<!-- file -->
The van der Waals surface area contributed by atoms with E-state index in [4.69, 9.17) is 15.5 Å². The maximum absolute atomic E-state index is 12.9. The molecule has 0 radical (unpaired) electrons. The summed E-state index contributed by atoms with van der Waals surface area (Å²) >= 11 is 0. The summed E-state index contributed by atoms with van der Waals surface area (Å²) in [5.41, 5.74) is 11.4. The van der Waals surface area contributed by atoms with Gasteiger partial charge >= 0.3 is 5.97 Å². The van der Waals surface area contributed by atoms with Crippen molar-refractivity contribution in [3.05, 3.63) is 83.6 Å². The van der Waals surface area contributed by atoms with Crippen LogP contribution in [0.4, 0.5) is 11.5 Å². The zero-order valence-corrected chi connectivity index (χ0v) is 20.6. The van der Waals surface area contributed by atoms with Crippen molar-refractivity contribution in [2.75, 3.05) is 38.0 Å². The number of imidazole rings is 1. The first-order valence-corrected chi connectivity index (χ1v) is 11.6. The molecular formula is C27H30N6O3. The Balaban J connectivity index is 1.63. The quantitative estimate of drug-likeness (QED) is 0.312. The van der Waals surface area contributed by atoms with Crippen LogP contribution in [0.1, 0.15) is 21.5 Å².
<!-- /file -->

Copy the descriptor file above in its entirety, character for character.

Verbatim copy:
The van der Waals surface area contributed by atoms with E-state index in [4.69, 9.17) is 15.5 Å². The maximum absolute atomic E-state index is 12.9. The molecule has 0 radical (unpaired) electrons. The summed E-state index contributed by atoms with van der Waals surface area (Å²) >= 11 is 0. The summed E-state index contributed by atoms with van der Waals surface area (Å²) in [5.41, 5.74) is 11.4. The van der Waals surface area contributed by atoms with Gasteiger partial charge >= 0.3 is 5.97 Å². The van der Waals surface area contributed by atoms with Crippen molar-refractivity contribution in [3.05, 3.63) is 83.6 Å². The van der Waals surface area contributed by atoms with Crippen LogP contribution in [0.4, 0.5) is 11.5 Å². The zero-order valence-corrected chi connectivity index (χ0v) is 20.6. The van der Waals surface area contributed by atoms with Crippen molar-refractivity contribution in [2.75, 3.05) is 38.0 Å². The number of imidazole rings is 1. The first-order valence-corrected chi connectivity index (χ1v) is 11.6. The molecular formula is C27H30N6O3. The Balaban J connectivity index is 1.63. The quantitative estimate of drug-likeness (QED) is 0.312. The van der Waals surface area contributed by atoms with Crippen LogP contribution in [0.1, 0.15) is 21.5 Å².